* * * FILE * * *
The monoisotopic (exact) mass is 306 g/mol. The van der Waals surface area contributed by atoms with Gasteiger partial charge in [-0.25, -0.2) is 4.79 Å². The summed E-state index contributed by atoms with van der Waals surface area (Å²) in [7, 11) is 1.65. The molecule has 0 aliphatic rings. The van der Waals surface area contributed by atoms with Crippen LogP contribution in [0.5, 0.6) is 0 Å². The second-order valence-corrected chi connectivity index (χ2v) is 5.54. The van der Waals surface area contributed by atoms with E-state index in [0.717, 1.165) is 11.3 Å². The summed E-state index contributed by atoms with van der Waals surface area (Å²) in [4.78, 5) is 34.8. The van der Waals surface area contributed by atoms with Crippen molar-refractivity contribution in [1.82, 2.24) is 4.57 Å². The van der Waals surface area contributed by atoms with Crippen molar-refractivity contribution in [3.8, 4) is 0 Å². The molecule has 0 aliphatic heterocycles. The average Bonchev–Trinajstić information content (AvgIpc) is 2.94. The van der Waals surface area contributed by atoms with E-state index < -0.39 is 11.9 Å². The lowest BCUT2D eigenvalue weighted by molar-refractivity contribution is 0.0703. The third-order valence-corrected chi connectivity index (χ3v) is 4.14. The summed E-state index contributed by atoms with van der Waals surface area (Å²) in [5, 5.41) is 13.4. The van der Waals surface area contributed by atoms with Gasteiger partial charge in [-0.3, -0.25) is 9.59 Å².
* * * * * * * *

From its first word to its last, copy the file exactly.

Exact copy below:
The monoisotopic (exact) mass is 306 g/mol. The van der Waals surface area contributed by atoms with Gasteiger partial charge in [-0.25, -0.2) is 4.79 Å². The summed E-state index contributed by atoms with van der Waals surface area (Å²) in [7, 11) is 1.65. The molecule has 0 aliphatic rings. The van der Waals surface area contributed by atoms with Crippen LogP contribution in [0.5, 0.6) is 0 Å². The second-order valence-corrected chi connectivity index (χ2v) is 5.54. The van der Waals surface area contributed by atoms with E-state index in [0.717, 1.165) is 11.3 Å². The summed E-state index contributed by atoms with van der Waals surface area (Å²) in [4.78, 5) is 34.8. The van der Waals surface area contributed by atoms with Crippen molar-refractivity contribution in [1.82, 2.24) is 4.57 Å². The van der Waals surface area contributed by atoms with Crippen molar-refractivity contribution in [3.8, 4) is 0 Å². The molecule has 0 aliphatic heterocycles. The average Bonchev–Trinajstić information content (AvgIpc) is 2.94. The van der Waals surface area contributed by atoms with E-state index < -0.39 is 11.9 Å². The lowest BCUT2D eigenvalue weighted by molar-refractivity contribution is 0.0703. The third-order valence-corrected chi connectivity index (χ3v) is 4.14. The summed E-state index contributed by atoms with van der Waals surface area (Å²) in [5, 5.41) is 13.4. The van der Waals surface area contributed by atoms with Gasteiger partial charge in [-0.3, -0.25) is 9.59 Å².